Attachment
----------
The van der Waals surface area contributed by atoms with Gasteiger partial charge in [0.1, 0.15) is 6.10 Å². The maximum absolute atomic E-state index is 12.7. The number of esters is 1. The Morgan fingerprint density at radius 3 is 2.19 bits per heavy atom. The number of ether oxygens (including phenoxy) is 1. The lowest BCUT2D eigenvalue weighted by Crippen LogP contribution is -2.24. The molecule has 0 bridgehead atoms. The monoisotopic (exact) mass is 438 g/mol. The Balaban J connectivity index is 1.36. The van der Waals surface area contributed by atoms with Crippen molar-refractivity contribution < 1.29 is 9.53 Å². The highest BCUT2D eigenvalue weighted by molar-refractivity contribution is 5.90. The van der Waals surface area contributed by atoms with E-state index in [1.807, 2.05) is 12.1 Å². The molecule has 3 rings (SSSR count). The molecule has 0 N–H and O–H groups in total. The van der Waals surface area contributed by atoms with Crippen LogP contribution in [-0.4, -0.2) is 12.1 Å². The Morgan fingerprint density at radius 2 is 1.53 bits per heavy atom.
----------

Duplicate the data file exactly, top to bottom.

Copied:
The van der Waals surface area contributed by atoms with Gasteiger partial charge in [0.1, 0.15) is 6.10 Å². The maximum absolute atomic E-state index is 12.7. The number of esters is 1. The Morgan fingerprint density at radius 3 is 2.19 bits per heavy atom. The number of ether oxygens (including phenoxy) is 1. The lowest BCUT2D eigenvalue weighted by Crippen LogP contribution is -2.24. The molecule has 0 bridgehead atoms. The monoisotopic (exact) mass is 438 g/mol. The Balaban J connectivity index is 1.36. The van der Waals surface area contributed by atoms with Crippen molar-refractivity contribution < 1.29 is 9.53 Å². The highest BCUT2D eigenvalue weighted by molar-refractivity contribution is 5.90. The van der Waals surface area contributed by atoms with E-state index in [1.807, 2.05) is 12.1 Å². The molecule has 3 rings (SSSR count). The molecule has 0 N–H and O–H groups in total. The van der Waals surface area contributed by atoms with Crippen LogP contribution in [-0.4, -0.2) is 12.1 Å². The Morgan fingerprint density at radius 2 is 1.53 bits per heavy atom.